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How To Fix a Circuit Breaker That Keeps Tripping

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Your circuit breaker is important in protecting your wiring from extensive destruction.

Without a circuit breaker, an overload in one circuit could spread throughout your home, causing any plugged devices to explode and stop working.

With a circuit breaker, you can be sure that an excessive pull of current will be nipped at the bud to protect you from electrical fire and expensive damages.

However, despite the pivotal role that circuit breakers play in home safety, they can get annoying if they’re always tripping.

What would cause a circuit breaker to trip often, and how can you fix it? Here are some answers.

  • Circuit breakers trip to protect your home and appliances from electrical damage.
  • Overloading is the most common reason for a circuit breaker tripping.
  • Some ways to manage a circuit breaker that’s constantly tripped would be to reduce the electronics in a circuit or to inspect potentially faulty appliances.
  • You may have to replace your circuit breaker if push comes to shove.
  • Don’t hesitate to contact an electrician if your circuit breaker points to more serious problems.

Circuit breakers can trip for several reasons. And although you should consider yourself lucky to have a functioning circuit breaker, constantly having to flip switches back on can get annoying. Fortunately, there are things you can do to minimize the occurrence of tripped circuit breaker switches.

How To Prevent a Circuit Breaker From Tripping

1. Minimize Plugged Devices

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Overload is the number one reason for a tripped circuit breaker. This means that too many electronics and appliances feed off one circuit.

When the combined wattage requirements of electronics in a circuit exceed what the circuit can accommodate, it will switch off the circuit breaker to prevent damage to your appliances and home wiring.

Balance out how many electronics you have plugged into a single circuit.

The most power-intensive appliances are the ones that produce heat, like hair dryers, electric stoves, toasters, ovens, and portable heaters. Make sure these appliances are used in rooms with relatively fewer electronics.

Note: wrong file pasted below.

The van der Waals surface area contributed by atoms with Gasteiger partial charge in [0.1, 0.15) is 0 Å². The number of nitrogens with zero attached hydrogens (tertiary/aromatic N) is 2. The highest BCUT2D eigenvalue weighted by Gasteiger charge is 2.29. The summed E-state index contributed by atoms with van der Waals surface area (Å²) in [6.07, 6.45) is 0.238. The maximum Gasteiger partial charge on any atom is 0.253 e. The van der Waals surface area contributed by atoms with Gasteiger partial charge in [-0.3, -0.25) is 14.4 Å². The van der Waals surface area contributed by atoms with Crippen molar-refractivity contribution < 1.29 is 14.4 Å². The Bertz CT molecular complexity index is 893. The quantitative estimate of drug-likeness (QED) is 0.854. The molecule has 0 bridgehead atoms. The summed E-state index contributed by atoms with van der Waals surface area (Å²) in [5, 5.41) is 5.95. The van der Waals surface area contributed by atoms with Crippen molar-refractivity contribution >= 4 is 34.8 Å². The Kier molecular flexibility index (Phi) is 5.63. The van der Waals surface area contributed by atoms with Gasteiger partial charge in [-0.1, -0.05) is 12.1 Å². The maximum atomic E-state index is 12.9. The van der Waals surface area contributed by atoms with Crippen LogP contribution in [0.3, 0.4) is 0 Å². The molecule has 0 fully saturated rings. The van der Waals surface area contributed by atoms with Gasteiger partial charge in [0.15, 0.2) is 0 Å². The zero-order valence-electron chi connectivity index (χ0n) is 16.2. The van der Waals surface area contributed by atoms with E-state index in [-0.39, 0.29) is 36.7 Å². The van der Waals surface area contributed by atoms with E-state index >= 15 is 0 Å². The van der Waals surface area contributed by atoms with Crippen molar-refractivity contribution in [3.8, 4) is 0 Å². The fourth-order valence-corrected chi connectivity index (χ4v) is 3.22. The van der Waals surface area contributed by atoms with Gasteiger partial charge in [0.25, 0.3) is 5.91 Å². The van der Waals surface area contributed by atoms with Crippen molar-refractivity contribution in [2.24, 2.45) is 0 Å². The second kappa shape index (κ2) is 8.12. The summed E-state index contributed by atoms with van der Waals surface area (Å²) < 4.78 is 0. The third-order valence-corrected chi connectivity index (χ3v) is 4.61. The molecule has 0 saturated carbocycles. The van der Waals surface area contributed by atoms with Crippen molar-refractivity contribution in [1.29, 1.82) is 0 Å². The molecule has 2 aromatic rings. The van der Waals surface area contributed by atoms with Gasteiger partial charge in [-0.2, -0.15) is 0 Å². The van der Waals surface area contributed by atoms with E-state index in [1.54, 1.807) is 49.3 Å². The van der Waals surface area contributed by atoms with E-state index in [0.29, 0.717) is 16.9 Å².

2. Use GFCI Outlets

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These specialized outlets work as ‘mini circuit breakers’ in isolating the power cut, so your switches don’t have to trip. GFCI outlets constantly monitor the feed of current passing through them.

If it senses too much current, it will automatically shut off. This only cuts the power to the appliances and electronics plugged into the GFCI outlet.

Installing GFCI outlets localizes the trip, so you can reset the outlet using its dedicated reset button. This also makes estimating your electronics’ wattage requirements easier so you know what you can use together in a single outlet.

3. Inspect Your Electronics

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Some appliances and electronics can experience shorts and ground faults when there are problems with their internal wiring.

This can cause your circuit breaker to trip as it protects the rest of your electronics from potential shorts.

Consider the last appliance you plugged in or turned on before the circuit breaker tripped. Try plugging it into a different circuit. If that circuit also trips, stop using the appliance and consider purchasing a replacement.

Using an appliance with faulty internal wiring could cause an overload or damage other electronics in the circuit.

4. Replace Your Circuit Breaker

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Circuit breakers are designed to last for decades, but they do have their limits. Sometimes, circuit breakers can reach a breaking point, especially in homes with lots of electronics and appliances.

If none of the reasons above resolve your situation, then it might be high time you replace your circuit breaker.


A circuit breaker constantly tripping might sense a potential electrical failure somewhere in your home.

Make sure to call a professional if you can’t resolve the matter yourself to prevent the possibility of an electrical fire.

If you smell smoke as your circuit breaker keeps tripping, turn the switches off and unplug all your appliances while waiting for an electrician to arrive.


Circuit breakers tell you when something might be wrong with your appliances, electronics, or home wiring. So although it might be annoying to keep switching it on after being tripped, it’s important to pay attention to the signs it’s showing.

Managing your electronics and appliances might be simple if you want to stop your circuit breaker from constantly tripping.

Frequently Asked Questions

How Long Does a Circuit Breaker Last?

Circuit breakers have a lifespan of about 30 to 40 years. Newer models come with more modern features making them more intuitive to use and longer lasting than their predecessors.

How Can You Tell Which Switch Was Tripped?

If you’re new to your home, your circuit breaker may not be labeled yet. This can make it tough to identify which switch corresponds to which room.

What’s worse is that some circuit breakers will not appear ‘tripped’ since the movement of the switch can be very minimal.

You may have to closely inspect each switch to identify which one has been moved. A tripped switch should move toward the center of the switch panel.

The switches can come with trip indicators for newer circuit breakers, making the job easier.

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